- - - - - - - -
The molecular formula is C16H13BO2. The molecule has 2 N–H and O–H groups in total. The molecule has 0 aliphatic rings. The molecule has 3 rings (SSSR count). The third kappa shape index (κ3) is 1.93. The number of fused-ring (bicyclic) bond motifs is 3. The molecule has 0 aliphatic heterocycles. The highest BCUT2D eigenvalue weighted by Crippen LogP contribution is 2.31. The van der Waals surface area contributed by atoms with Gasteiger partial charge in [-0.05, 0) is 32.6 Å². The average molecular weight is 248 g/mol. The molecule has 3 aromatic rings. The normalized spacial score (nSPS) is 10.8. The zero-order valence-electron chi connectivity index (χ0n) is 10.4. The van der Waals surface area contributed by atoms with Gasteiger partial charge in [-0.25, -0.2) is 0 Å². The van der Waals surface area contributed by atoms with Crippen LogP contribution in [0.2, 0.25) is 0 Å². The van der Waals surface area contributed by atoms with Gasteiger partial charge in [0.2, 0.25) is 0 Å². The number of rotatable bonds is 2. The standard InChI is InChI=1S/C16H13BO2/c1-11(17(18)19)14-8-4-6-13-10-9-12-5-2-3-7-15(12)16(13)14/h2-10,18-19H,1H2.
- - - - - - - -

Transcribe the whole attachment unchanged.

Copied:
The molecular formula is C16H13BO2. The molecule has 2 N–H and O–H groups in total. The molecule has 0 aliphatic rings. The molecule has 3 rings (SSSR count). The third kappa shape index (κ3) is 1.93. The number of fused-ring (bicyclic) bond motifs is 3. The molecule has 0 aliphatic heterocycles. The highest BCUT2D eigenvalue weighted by Crippen LogP contribution is 2.31. The van der Waals surface area contributed by atoms with Gasteiger partial charge in [-0.05, 0) is 32.6 Å². The average molecular weight is 248 g/mol. The molecule has 3 aromatic rings. The normalized spacial score (nSPS) is 10.8. The zero-order valence-electron chi connectivity index (χ0n) is 10.4. The van der Waals surface area contributed by atoms with Gasteiger partial charge in [-0.25, -0.2) is 0 Å². The van der Waals surface area contributed by atoms with Crippen LogP contribution in [0.2, 0.25) is 0 Å². The van der Waals surface area contributed by atoms with Gasteiger partial charge in [0.2, 0.25) is 0 Å². The number of rotatable bonds is 2. The standard InChI is InChI=1S/C16H13BO2/c1-11(17(18)19)14-8-4-6-13-10-9-12-5-2-3-7-15(12)16(13)14/h2-10,18-19H,1H2.